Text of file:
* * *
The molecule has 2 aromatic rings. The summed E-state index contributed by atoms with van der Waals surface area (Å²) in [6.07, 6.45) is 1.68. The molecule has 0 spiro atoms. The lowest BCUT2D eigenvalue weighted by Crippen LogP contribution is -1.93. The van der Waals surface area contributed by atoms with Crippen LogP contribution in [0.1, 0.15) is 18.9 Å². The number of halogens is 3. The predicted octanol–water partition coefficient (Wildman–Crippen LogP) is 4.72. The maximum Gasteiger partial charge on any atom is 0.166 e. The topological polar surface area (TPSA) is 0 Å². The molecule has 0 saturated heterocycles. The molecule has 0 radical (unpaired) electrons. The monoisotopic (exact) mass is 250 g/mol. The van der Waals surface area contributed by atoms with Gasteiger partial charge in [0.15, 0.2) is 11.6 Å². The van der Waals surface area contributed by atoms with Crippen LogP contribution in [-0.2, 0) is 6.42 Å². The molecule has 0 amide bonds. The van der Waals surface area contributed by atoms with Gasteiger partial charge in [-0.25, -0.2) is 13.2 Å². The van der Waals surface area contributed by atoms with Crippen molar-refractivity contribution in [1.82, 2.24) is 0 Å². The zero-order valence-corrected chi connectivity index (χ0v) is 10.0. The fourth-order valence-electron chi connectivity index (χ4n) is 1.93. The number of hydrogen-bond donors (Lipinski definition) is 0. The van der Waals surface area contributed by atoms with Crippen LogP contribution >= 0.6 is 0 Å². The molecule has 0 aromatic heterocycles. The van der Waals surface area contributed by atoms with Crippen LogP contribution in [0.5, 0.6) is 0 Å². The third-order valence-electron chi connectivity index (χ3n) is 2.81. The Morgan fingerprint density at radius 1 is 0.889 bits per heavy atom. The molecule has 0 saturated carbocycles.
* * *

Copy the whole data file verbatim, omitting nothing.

The molecule has 2 aromatic rings. The summed E-state index contributed by atoms with van der Waals surface area (Å²) in [6.07, 6.45) is 1.68. The molecule has 0 spiro atoms. The lowest BCUT2D eigenvalue weighted by Crippen LogP contribution is -1.93. The van der Waals surface area contributed by atoms with Crippen LogP contribution in [0.1, 0.15) is 18.9 Å². The number of halogens is 3. The predicted octanol–water partition coefficient (Wildman–Crippen LogP) is 4.72. The maximum Gasteiger partial charge on any atom is 0.166 e. The topological polar surface area (TPSA) is 0 Å². The molecule has 0 saturated heterocycles. The molecule has 0 radical (unpaired) electrons. The monoisotopic (exact) mass is 250 g/mol. The van der Waals surface area contributed by atoms with Gasteiger partial charge in [0.15, 0.2) is 11.6 Å². The van der Waals surface area contributed by atoms with Crippen LogP contribution in [-0.2, 0) is 6.42 Å². The molecule has 0 amide bonds. The van der Waals surface area contributed by atoms with Gasteiger partial charge in [-0.25, -0.2) is 13.2 Å². The van der Waals surface area contributed by atoms with Crippen molar-refractivity contribution in [1.82, 2.24) is 0 Å². The zero-order valence-corrected chi connectivity index (χ0v) is 10.0. The fourth-order valence-electron chi connectivity index (χ4n) is 1.93. The number of hydrogen-bond donors (Lipinski definition) is 0. The van der Waals surface area contributed by atoms with Crippen LogP contribution >= 0.6 is 0 Å². The molecule has 0 aromatic heterocycles. The van der Waals surface area contributed by atoms with Crippen LogP contribution in [0.5, 0.6) is 0 Å². The third-order valence-electron chi connectivity index (χ3n) is 2.81. The Morgan fingerprint density at radius 1 is 0.889 bits per heavy atom. The molecule has 0 saturated carbocycles.